Small Pharmacies May Feel Burden of Medicare Discount Card

May 28, 2004 -- Posted at 4:08 p.m. CDT

JONESBORO -- It's no secret that being sick can be expensive. With the cost of drugs rising everyday and super-sized chain pharmacies building more and more stores, small pharmacies have a lot to worry about. Are independent pharmacies a dying breed? Small drug store owners have to be competitive if they want to stay in business. By offering personal service and low prices, Ken Gibson says his pharmacy has been able to compete with the larger chains.

"That's what they like to do, is convience and 24 hour service. But as Channel 8 has done in the past and shown the prices of the big chains, they might not be as competitive as the rest of us. We have to be as competitive, as independents, we have to be competitive as the chain stores to survive, to stay in the business," said Gibson.
Dr. Brandon Cooper of Soo's Pharmacy said, "When people compare the apples to oranges of the chain drugstores and independent stores they find that there is a lot more personable service. We can talk to them one on one... where most of the time they get a recording at a lot of the chains."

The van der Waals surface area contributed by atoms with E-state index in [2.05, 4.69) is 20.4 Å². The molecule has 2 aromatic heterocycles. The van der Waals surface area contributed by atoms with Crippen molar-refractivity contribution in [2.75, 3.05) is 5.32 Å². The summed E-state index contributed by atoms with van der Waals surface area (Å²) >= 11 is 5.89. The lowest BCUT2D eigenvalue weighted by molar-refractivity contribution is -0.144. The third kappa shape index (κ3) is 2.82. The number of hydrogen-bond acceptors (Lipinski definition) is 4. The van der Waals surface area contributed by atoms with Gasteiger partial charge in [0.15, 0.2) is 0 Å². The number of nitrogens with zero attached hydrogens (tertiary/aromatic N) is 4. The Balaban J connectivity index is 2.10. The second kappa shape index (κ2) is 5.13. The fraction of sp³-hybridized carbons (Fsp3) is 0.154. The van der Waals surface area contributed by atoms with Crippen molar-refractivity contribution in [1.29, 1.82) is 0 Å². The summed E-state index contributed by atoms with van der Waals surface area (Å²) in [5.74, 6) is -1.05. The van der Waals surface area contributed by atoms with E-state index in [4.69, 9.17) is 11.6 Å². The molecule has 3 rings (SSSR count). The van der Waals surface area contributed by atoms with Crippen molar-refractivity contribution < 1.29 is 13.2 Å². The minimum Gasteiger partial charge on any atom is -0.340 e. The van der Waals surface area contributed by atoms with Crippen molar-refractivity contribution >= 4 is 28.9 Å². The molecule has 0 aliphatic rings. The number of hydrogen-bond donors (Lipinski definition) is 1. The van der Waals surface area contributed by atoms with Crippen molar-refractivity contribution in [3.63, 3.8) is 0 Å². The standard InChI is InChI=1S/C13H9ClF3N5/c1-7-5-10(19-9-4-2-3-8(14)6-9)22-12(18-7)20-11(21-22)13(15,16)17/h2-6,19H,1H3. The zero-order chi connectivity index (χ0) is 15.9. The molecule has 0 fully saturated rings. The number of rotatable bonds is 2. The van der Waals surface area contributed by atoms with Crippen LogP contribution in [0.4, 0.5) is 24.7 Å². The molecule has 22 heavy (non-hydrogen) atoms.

With two large retail pharmacies opening just down the street from Soo's pharmacy, Cooper says he believes his customers are loyal.
"We lost a few customers, most of those actually come back to a lot of the independent stores. Most of them get over there and find the longer lines, the longer wait time and prices are a little higher and most of them come back, so it hasn't impacted us that much," said Cooper.

The threat to the smaller pharmacies may not be the big super sized chains. In fact it could be the new Medicare discount card. Pharmacies, whether small or large are required to pay a portion of the costs of the new program. With greater reliance on drug sales and narrow markups, small pharmacies may find it harder to turn a profit.

"Their are no requirements on the drug companies at all to offer any of the rebates or the discounts. so, in majority, the discounts are coming straight from your local pharmacist," said Cooper.
Both the Gibson Pharmacy and Soo's Pharmacy have been signing up patients for the discount card since May 3rd.
"In a city that has 35 pharmacies or so, competition between the pharmacies keeps the prices pretty competitive. the discount cards may or may not come into play as far as being helpful," said Gibson.
According to the National Community Pharmacists Association, the number of independent pharmacies in the U.S. fell by 5,620 from 1993 to 2004.